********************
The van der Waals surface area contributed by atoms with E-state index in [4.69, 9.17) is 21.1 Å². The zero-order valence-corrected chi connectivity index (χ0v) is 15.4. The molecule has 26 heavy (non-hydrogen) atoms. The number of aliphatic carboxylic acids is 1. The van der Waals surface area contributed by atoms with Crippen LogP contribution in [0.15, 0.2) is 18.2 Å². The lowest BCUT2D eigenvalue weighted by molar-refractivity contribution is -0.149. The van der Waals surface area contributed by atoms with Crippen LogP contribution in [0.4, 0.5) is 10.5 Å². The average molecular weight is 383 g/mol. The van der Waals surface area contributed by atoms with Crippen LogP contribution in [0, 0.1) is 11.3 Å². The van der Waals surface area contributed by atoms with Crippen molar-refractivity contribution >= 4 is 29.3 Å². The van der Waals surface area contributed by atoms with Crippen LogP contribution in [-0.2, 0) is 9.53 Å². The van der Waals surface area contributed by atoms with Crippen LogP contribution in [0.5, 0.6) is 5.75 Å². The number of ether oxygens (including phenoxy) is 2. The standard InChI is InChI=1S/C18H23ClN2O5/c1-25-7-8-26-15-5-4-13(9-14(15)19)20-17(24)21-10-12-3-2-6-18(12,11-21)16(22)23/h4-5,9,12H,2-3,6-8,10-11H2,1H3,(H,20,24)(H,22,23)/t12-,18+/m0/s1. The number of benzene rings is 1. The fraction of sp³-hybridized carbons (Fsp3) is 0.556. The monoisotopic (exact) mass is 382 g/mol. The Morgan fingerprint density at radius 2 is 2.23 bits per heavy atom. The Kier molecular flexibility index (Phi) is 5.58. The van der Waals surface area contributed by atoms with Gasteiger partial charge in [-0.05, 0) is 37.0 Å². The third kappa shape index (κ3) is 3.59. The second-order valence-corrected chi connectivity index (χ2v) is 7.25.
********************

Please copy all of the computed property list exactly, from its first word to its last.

The van der Waals surface area contributed by atoms with E-state index in [4.69, 9.17) is 21.1 Å². The zero-order valence-corrected chi connectivity index (χ0v) is 15.4. The molecule has 26 heavy (non-hydrogen) atoms. The number of aliphatic carboxylic acids is 1. The van der Waals surface area contributed by atoms with Crippen LogP contribution in [0.15, 0.2) is 18.2 Å². The lowest BCUT2D eigenvalue weighted by molar-refractivity contribution is -0.149. The van der Waals surface area contributed by atoms with Crippen LogP contribution in [0.4, 0.5) is 10.5 Å². The average molecular weight is 383 g/mol. The van der Waals surface area contributed by atoms with Crippen LogP contribution in [0, 0.1) is 11.3 Å². The van der Waals surface area contributed by atoms with Crippen molar-refractivity contribution >= 4 is 29.3 Å². The van der Waals surface area contributed by atoms with Crippen LogP contribution in [-0.2, 0) is 9.53 Å². The van der Waals surface area contributed by atoms with Crippen LogP contribution in [0.5, 0.6) is 5.75 Å². The number of ether oxygens (including phenoxy) is 2. The standard InChI is InChI=1S/C18H23ClN2O5/c1-25-7-8-26-15-5-4-13(9-14(15)19)20-17(24)21-10-12-3-2-6-18(12,11-21)16(22)23/h4-5,9,12H,2-3,6-8,10-11H2,1H3,(H,20,24)(H,22,23)/t12-,18+/m0/s1. The number of benzene rings is 1. The fraction of sp³-hybridized carbons (Fsp3) is 0.556. The monoisotopic (exact) mass is 382 g/mol. The Morgan fingerprint density at radius 2 is 2.23 bits per heavy atom. The Kier molecular flexibility index (Phi) is 5.58. The van der Waals surface area contributed by atoms with Gasteiger partial charge in [-0.05, 0) is 37.0 Å². The third kappa shape index (κ3) is 3.59. The second-order valence-corrected chi connectivity index (χ2v) is 7.25.